Two separate investigations into Activision Blizzard‘s handling of misconduct allegations have reportedly been expanded in scope.
The Wall Street Journal reports that both the US Securities and Exchange Commission (SEC) and the California Department of Fair Employment and Housing (DFEH) have sent additional subpoenas as their investigations continue.
However, while Activision Blizzard claims to be cooperating with the SEC’s investigation, it continues to resist the DFEH probe.
The SEC is a government agency tasked with protecting investors and maintaining fair, orderly, and efficient markets.
According to the report, the SEC has sent an additional subpoena to Activision as part of an investigation it launched in September 2021 related to the company’s handling of sexual misconduct and discrimination allegations.
The SEC has already subpoenaed members of Activision Blizzard’s leadership team, including CEO Bobby Kotick, and the new subpoena is reportedly intended to seek further information.
After the first subpoena was reported, an Activision Blizzard spokesperson said the company was cooperating with the SEC, which had also asked for personnel files for several former staff members and details of recent separation agreements the company had struck with ex-employees.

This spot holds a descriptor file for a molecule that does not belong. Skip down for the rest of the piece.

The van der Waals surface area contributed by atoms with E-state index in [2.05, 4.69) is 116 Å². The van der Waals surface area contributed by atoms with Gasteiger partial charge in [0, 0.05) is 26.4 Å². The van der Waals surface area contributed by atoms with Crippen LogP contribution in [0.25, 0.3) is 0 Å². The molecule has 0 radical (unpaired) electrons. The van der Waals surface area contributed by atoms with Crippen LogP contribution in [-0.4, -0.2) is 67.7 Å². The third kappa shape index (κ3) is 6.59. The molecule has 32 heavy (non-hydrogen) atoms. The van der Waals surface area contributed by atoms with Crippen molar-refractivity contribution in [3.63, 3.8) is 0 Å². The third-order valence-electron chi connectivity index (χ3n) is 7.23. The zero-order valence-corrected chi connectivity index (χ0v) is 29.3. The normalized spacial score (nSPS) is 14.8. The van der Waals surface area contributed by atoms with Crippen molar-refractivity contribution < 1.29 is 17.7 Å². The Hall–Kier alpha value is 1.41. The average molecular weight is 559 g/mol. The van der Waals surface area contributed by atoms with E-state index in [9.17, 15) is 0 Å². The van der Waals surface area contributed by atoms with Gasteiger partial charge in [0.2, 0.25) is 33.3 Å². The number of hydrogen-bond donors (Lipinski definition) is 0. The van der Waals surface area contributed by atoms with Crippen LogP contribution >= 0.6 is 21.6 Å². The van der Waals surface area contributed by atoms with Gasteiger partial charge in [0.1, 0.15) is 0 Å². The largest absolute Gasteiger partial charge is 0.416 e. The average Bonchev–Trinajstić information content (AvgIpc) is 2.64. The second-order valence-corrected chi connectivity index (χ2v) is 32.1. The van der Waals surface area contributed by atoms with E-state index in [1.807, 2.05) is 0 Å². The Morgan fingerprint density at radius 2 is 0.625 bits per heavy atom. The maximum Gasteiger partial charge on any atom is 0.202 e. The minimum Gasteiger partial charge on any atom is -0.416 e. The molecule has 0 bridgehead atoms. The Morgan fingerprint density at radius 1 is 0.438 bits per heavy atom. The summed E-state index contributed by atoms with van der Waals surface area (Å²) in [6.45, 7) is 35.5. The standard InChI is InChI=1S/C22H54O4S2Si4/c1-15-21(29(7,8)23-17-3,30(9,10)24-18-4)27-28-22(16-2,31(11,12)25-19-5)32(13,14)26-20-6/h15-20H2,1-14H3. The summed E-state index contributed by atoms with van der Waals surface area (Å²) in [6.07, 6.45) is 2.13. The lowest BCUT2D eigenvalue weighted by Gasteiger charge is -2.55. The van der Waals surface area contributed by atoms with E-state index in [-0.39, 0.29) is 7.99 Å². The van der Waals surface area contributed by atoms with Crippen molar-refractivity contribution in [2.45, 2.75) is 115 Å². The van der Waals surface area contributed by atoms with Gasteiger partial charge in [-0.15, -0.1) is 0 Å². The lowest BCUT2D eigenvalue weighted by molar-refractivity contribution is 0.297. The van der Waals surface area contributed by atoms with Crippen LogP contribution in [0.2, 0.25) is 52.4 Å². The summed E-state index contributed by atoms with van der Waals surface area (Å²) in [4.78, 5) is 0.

It’s been less willing to assist the DFEH, which was the first agency to file a lawsuit against the company for its alleged failure to handle sexual harassment and discrimination against employees.
According to the WSJ’s new report, the agency has now subpoenaed Activision’s directors, and has also subpoenaed police departments in Los Angeles to see if they have any records related to Kotick or 18 other current and former Activision Blizzard employees.
An Activision spokesperson told the WSJ that the subpoenas to police departments were an “extraordinary fishing expedition”.
The DFEH’s original suit said it “found evidence” that the company “discriminated against female employees in terms and conditions of employment, including compensation, assignment, promotion, termination, constructive discharge and retaliation,” and that “female employees were subject to sexual harassment”.
The DFEH updated its lawsuit in August 2021 to add allegations that the company had shredded documents relating to the case and was now interfering with the department’s mandate to investigate the accusations.
The updated complaint also accused Activision Blizzard of taking “adverse actions aimed at curtailing employee rights in this government enforcement action”.
Microsoft is currently in the process of attempting to acquire Activision Blizzard. Its president Brad Smith recently said the company was keeping an eye on Activision Blizzard‘s leadership team and its handling of ongoing harassment claims, so that it can determine who should still be in power once it acquires the company.